How to Avoid Desk Rejection: Stop Making These 5 Mistakes

by Elizabeth Oommen George

No one likes to be rejected. However, the sad truth is that research authors have to deal with their fair share of rejection, some more than others. A discouraging study on submissions from 18 countries revealed that journal rejection rates can range from 22.6% to 73.4%, depending on the journal they submit to.1 In fact, top journals in the scholarly publishing world are known to reject more than 90% of the manuscript submitted, across research fields.2 With such daunting numbers, you may wonder how to avoid desk rejection and, more importantly, how do you find the courage and motivation to continue? America’s greatest inventor Thomas Edison once said, “Our greatest weakness lies in giving up. The most certain way to succeed is to try just one more time.” This statement is given credence by data that shows at least 62% of manuscripts that are published have been rejected at least once before seeing success.3

When it comes to scholarly publishing, the reasons for desk rejection are more often than not within your control and can be easily avoided with a smart manuscript submission readiness check.Take a look at some of the most common mistakes that lead to rejection, along with expert tips and a smart solution to help authors understand how to avoid desk rejection and maximize chances of publication success.

5 Common mistakes and tips on how to avoid desk rejection

Understand the key missteps authors to desk rejection with expert tips to maximize your chance for publication success.

Mistake 1: Not ensuring your manuscript is original, novel, and a good match forthe target journal’soverallaims and scope is a sure shot recipe for desk rejection.

Solution for researchers:

  • Choose the most relevant and reliable journal for your paper, and state why your results are interesting for its audience. This is the most important step required to avoid desk rejection.
  • Ensure your results are generalizable and have significant practical, clinical, or theoretical implications in your field of research.

Mistake 2: Submitting a manuscript that is poorly presented with often avoidable language, grammar and spelling errors.

Solution for researchers:

  • The language of your research is known to be among the top reasons for desk rejection. Do a thorough check to eliminate any critical grammar, language and spelling errors, to ensure you’re using technical terms correctly, and to avoid the extensive use of jargon.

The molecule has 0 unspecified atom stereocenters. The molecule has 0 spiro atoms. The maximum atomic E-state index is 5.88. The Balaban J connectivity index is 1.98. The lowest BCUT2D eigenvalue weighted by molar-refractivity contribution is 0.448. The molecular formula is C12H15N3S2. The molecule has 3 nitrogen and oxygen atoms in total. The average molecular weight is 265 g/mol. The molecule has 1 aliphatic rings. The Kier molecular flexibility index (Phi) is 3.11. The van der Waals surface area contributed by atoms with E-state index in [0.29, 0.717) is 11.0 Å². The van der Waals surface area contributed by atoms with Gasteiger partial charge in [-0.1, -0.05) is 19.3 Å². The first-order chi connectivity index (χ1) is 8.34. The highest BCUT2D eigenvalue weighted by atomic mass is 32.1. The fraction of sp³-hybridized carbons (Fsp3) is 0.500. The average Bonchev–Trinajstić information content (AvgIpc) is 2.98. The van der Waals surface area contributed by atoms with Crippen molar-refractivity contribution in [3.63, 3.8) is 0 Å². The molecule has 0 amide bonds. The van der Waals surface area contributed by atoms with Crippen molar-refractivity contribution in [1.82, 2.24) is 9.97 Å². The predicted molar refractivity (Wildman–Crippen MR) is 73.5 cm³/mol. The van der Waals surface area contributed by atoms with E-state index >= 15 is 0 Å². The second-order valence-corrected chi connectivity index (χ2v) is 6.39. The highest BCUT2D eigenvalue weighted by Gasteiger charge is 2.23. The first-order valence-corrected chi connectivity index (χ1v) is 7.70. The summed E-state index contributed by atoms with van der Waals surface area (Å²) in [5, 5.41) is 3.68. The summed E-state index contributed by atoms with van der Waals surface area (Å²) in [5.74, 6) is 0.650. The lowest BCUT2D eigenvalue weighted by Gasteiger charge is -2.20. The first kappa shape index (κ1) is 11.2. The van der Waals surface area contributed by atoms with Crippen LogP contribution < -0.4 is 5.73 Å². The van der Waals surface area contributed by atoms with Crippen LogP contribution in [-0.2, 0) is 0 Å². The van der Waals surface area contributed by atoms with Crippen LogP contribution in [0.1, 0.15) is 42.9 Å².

• Structure your manuscript as per the recommended format for your target journal, highlight all the main points, and ensure your paper is complete to escape the desk rejection verdict.

Mistake 3: Falling prey to ethical malpractices, such as plagiarism, simultaneous submission, etc.

Solution for researchers:

  • Writing technical content can be difficult, especially if someone else has done it well. But always remember to place copied text within quotation marks and paraphrase content properly; it’s also key to cite the source correctly (even if it is your own published work) to prevent plagiarism and possibly desk rejection.
  • Most researchers need to wait for a while before they get a decision on their manuscript. These delays, high journal rejection rates, and the need to publish faster can tempt some to consider simultaneous submission. Avoid this ethical misstep to avoid desk rejection; submit to only one journal at a time and wait till the editorial process is done before you approach a new journal.

Mistake 4: Flaws in project research methodology or study design

Solution for researchers:

  • This is one of the key things editors check when evaluating whether manuscripts will face desk rejection or be sent forward for peer review. So be sure to do an in-depth literature review to find and follow the best research methodology and processes for your project.
  • Ensure you write a clear, well-formulated statement of the problem for your study that highlights its significance, which may steer the verdict away from desk rejection.

Mistake 5: Not checking forinconsistencies and not keeping to the recommended manuscript length

Solution for researchers:

  • Check for inconsistencies between tables, figures and text, reference numbering, and other small flaws in your paper that could lead to desk rejection.
  • Also, check for and then keep to the recommended journal word count; do not manipulate line spacing, fonts, or declare incorrect article length.

There can be many reasons for desk rejection, but these are just some of the most common mistakes for increased journal rejection rates. It’s important to remember that by putting in time to select the right journal, identifying the basis of your study, polishing the format and content of your manuscript, and following journal guidelines, authors can maximize their chance of acceptance. Think you’ve made all the right moves, but wondering if you can still optimize your paper? Find out today with Paperpal Preflight, the manuscript readiness check you need to submit with confidence.


  1. S. Ehara, K. Takahashi – Reasons for rejection of manuscripts submitted to AJR by international authors. AJR Am J Roentgenol, 2007. Retrieved from
  2. S. Goldfinch, K. Yamamoto – Peer review, refereeing and their discontents: a failed model or simply the least worst option? Prometheus Assessed? Research Measurement, Peer Review, and Citation Analysis. ScienceDirect, 2012. Retrieved from
  3. S.A. Hall, A.J Wilcox – The fate of epidemiologic manuscripts: a study of papers submitted to epidemiology. Epidemiology. 2007. Retrieved from

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